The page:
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Markwriter Military

By Mark Albertson

August 6, 2016



The Atomic Bomb and Total War



August marks that annual effort in soul-searching by Americans over the use of the Atomic Bomb in World War II.  Practically every World War II vet this writer has interviewed praises President Harry Truman for ordering the Bomb's use and ending the war in such a fashion.  A number of Americans today take odds with that assessment.  This is a healthy discussion as post 1945 Americans attempt to understand their nation's role in Man's Greatest Conflict and the aftermath.  But there are other aspects of understanding the game-changing nature of the Bomb.  And that is understanding the Bomb's place in the evolving nature of Total War.  For the Bomb is a stark reminder of Man's use of technology while engaging in his greatest pastime . . . War.  Compared to war, all other forms of human endeavor shrink to insignificance; for no other undertaking seems to galvanize Man's time, talent and treasure compared to War. 



The atomic bomb forever changed warfare.  And a case in point is amphibious warfare.  July 1946, Bikini Island, Operation:  CROSSROADS. The Navy tested a pair of atomic ordnance against 247 warships which were slated for the breakers or the bottom.  Among those on hand was Lieutenant General Roy S. Geiger, United States Marine Corps.  During the Pacific Campaign, General Geiger--who was also a Marine aviator--had commanded III Amphibious Corps.


Following the tests at Bikini, General Geiger penned a letter to General Alexander Vandegrift, Commandant of the Marine Corps.  Geiger warned that the United States would not retain the monopoly on the Bomb.  And since this was so, amphibious efforts such as at Sicily, Normandy and Okinawa were a thing of the past.  That light aircraft, working in conjunction with standard landing craft, would now be required to disperse assault forces in the face of the destructive capacity of the Bomb.  This led to the Marine Corps doctrine known as the Vertical Assault Concept. Together with the Army's burgeoning Airmobility Concept, both changed the method in which the Marines and Army would shuttle troops in the post-1945 world. General Geiger's 1946 letter, followed by Army General James M. Gavin's important 1947 article, "Airborne Armies of the Future," provided a Magna Carta for the helicopter.  The Atomic Bomb, then, helped to foster the reliance on the helicopter as that vehicle for moving troops on the modern battlefield.  For the helicopter proved able to circumvent those obstacles which impede ground transportation, such as rivers, hills and jungles; in addition to those areas where troops are committed to terrain with the most rudimentary of road systems.


Yet, in an intriguing bit of irony, it would not be on the nuclear battlefield that the helicopter would prove itself a desired military asset.  Korean War, 1950-1953.  The helicopter would showcase its potential on a conventional battlefield, and in particular as an air ambulance in the evacuation of wounded troops.  For instance, in World War II, the Army reported that for every hundred wounded GIs who made it to doctor's care, 4.5 died. In Korea, the death rate dropped to 2.5 per hundred, with the helicopter reaping much of the credit for this decline.  Yet it will be Vietnam, where the Army in particular, will use the helicopter on a massive scale to shuttle troops to and from the battlefield in an effort of mobility that will change the tactical nature of warfare.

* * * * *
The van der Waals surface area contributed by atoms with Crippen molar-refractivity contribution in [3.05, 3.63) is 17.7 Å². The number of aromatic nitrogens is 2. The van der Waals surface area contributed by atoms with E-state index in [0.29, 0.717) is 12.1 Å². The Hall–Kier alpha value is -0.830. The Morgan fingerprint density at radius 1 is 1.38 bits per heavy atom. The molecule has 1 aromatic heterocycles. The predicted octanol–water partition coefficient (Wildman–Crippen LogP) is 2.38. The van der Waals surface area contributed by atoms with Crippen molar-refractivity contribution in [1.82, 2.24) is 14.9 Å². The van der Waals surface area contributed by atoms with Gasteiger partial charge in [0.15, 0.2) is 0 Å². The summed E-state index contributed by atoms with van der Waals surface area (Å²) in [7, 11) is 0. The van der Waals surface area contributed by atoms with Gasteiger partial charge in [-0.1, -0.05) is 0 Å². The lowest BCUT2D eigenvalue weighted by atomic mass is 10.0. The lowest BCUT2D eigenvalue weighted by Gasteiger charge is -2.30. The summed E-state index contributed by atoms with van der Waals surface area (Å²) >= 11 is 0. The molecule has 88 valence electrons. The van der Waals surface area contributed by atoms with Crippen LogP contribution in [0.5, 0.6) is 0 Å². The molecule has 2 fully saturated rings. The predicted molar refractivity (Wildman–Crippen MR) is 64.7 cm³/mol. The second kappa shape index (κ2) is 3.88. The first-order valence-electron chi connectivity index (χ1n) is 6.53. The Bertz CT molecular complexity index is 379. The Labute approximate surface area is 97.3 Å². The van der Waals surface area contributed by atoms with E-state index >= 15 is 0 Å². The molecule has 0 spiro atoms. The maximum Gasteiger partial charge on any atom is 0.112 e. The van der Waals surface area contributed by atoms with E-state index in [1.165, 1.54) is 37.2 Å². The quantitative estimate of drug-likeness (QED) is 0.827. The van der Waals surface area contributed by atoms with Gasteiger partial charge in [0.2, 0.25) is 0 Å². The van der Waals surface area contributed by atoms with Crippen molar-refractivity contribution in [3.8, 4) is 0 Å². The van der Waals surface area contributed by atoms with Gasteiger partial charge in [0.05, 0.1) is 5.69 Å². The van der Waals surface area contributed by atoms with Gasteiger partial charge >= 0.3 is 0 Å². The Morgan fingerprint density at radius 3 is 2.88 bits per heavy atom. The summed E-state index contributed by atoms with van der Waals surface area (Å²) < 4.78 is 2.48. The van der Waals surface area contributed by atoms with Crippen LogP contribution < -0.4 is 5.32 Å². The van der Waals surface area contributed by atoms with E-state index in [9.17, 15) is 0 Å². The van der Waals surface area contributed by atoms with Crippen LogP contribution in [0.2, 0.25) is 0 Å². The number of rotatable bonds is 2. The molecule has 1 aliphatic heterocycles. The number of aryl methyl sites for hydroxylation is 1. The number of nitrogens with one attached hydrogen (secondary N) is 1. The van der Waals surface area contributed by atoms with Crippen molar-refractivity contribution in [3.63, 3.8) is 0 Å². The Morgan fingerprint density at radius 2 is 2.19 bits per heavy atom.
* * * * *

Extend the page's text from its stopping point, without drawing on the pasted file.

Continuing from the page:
The Atomic Bomb, despite being a major stimulous towards the helicopter being a decisive battlefield asset for the foot slogger, has altered war in the most remarkable way; as seen through Man's penchant to use his technology to effect a strategic advantage in an effort to wage Total War.  The 19th and 20th centuries saw Man harness the Industrial Revolution to pour forth weapons in tremendous quantities; while at the same time fostering technological innovations that will enable Man to reap ever greater harvests of humanity.  And here the role of airpower readily comes to mind.


An example of the aircraft's role in the meteoric escalation of Total War can be found in a little regarded conflict, the Italian-Turkish War, 1911-1912.  Italy was salivating to become an important member of the privileged clique of White Christian Colonial Powers by absorbing Tripolitania, part of what is known today as Libya.  On November 1, 1911, an Italian aviator in an open-cockpit Taube monoplane, made what is construed as being history's first use of the heavier-than-air-craft or airplane as a bomber.  Lieutenant Giulio Gavotti attacked two Turkish positions, Taguish and Ain Zara.  On his lap was a leather pouch.  Inside the bag were four Cipelli grenades, each weighing 4.5 pounds.  On each pass, Gavotti pulled the pin on a grenade and lobbed it out of the cockpit.  Ottoman troops scattered in terror.  Lieutenant Gavotti established the pattern, death and destruction from the sky.


Note and appreciate Man's remarkable application of technology.  In 1911, a little Italian lieutenant delivered an 18-pound bomb load from a combustable kite slower than today's family sedan.  Yet in just 34 years, a four-engine Boeing B-29 Superfortress with a crew of twelve men, enclosed in a pressurized cabin and speeding along at 300 miles-per-hour plus towards their appointed rendezvous with destiny on August 6, 1945, will deliver a single 10,000 pound bomb that will generate the explosive equivalent of 20,000 tons of TNT.  

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